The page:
Sheffield contractor claims ‘resilient’ performance as housebuilding arm continues to expand

Developer and construction firm Henry Boot has claimed a “resilient” performance in half year results to  the end of June despite seeing its profit drop by 36% amid deepening economic uncertainty.

The firm saw its pre-tax profit drop to £25m from £38.8m in the six month period in 2022 and admitted the outlook for 2024 was “not so clear”.

Henry Boot’s turnover for the six months rose sharply on the back of a planned expansion in its housing business, increasing to £180m from £144m in 2022. The firm said its housebuilding subsidiary Stonebridge Homes sold 99 homes, up from 39 in previous year.


Henry Boot boss Tim Roberts said the outlook for next year was ‘not so clear’ 

However, the Sheffield-based firm said the number of plots that its land promotion business had sold had dropped sharply and that its construction business had so far managed to secure just 72% of its expected turnover for the year.

Tim Roberts, Henry Boot chief executive, said the first half of the year had seen its markets slow as interest rates had continued to rise.

He said: “These results show our focus on prime strategic sites, high quality development and premium homes has provided us with a degree of resilience.

“Whilst uncertainty in our markets has increased, we believe we have enough momentum to carry us through the year, although the outlook for 2024 for the time being is not so clear.”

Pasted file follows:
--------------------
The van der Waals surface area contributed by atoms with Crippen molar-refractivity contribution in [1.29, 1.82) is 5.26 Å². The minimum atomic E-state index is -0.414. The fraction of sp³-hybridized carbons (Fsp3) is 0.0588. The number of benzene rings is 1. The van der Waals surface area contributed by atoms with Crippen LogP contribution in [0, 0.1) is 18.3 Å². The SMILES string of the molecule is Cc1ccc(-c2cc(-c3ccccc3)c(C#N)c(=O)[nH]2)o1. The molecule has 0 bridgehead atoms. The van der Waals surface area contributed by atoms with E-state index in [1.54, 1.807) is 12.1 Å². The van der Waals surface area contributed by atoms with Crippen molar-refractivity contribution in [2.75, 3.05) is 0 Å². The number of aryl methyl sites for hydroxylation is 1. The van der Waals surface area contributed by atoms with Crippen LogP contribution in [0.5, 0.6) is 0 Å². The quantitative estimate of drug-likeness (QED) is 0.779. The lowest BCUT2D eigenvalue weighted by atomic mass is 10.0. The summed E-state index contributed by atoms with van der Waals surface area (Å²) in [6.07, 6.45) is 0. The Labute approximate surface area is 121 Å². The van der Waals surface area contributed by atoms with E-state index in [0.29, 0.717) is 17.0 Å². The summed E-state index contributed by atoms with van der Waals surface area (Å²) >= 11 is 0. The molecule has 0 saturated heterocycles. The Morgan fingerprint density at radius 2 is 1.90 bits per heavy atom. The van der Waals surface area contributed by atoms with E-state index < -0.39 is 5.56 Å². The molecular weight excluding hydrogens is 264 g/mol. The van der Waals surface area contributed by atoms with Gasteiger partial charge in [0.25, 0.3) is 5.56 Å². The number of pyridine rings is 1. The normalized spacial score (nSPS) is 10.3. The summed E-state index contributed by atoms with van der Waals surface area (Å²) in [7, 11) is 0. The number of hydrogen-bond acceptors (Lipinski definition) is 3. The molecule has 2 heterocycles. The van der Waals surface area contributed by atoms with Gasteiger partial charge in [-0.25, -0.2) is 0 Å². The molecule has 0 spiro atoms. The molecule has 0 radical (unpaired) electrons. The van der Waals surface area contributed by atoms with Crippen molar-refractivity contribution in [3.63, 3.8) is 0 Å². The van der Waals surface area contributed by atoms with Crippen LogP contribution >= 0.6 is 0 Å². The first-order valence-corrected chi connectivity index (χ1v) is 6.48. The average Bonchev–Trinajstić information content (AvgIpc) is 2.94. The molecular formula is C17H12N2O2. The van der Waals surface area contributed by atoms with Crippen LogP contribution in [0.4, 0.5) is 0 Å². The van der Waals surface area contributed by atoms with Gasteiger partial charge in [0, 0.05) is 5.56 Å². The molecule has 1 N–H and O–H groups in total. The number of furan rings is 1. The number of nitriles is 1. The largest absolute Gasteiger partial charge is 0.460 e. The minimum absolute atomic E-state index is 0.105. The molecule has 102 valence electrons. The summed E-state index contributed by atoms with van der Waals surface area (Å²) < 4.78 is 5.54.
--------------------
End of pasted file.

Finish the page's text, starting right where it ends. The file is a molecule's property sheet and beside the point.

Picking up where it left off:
Roberts said the firm nevertheless had “conviction in our three markets” and said the business remained on track to hit medium term growth and return targets.”

The planned expansion of Henry Boot’s housebuilding business remained on track, the firm said, with 97% of the targeted 250 sales for the year already secured as of 1 September. Reservations per site per week dropped to 0.48 in the first half of the year, from 0.6 in 2022, Boot said, but have actually risen in the trading weeks since the end of the half year, to 0.52. It said the prices secured had been above budget.

Sales at the firm’s land promotion business dropped to 1,900 plots, from 3,447 in the previous year, albeit the fall in volume was offset by increased profit per plot on the sales.

Henry Boot said its construction business experienced “challenging” trading conditions given subcontractor and material availability issues which caused “delays and budget challenges” on two of its largest projects, including a £47m build-to-rent scheme, Kangaroo Works, plus an urban regen development Block H, worth £42m, both in Sheffield.

The business said the construction arm, HBC, was “trading below management’s expectations”, having experienced difficult operating conditions in line with the UK construction market.

Net debt at the business rose to £70.8m from £48.6m.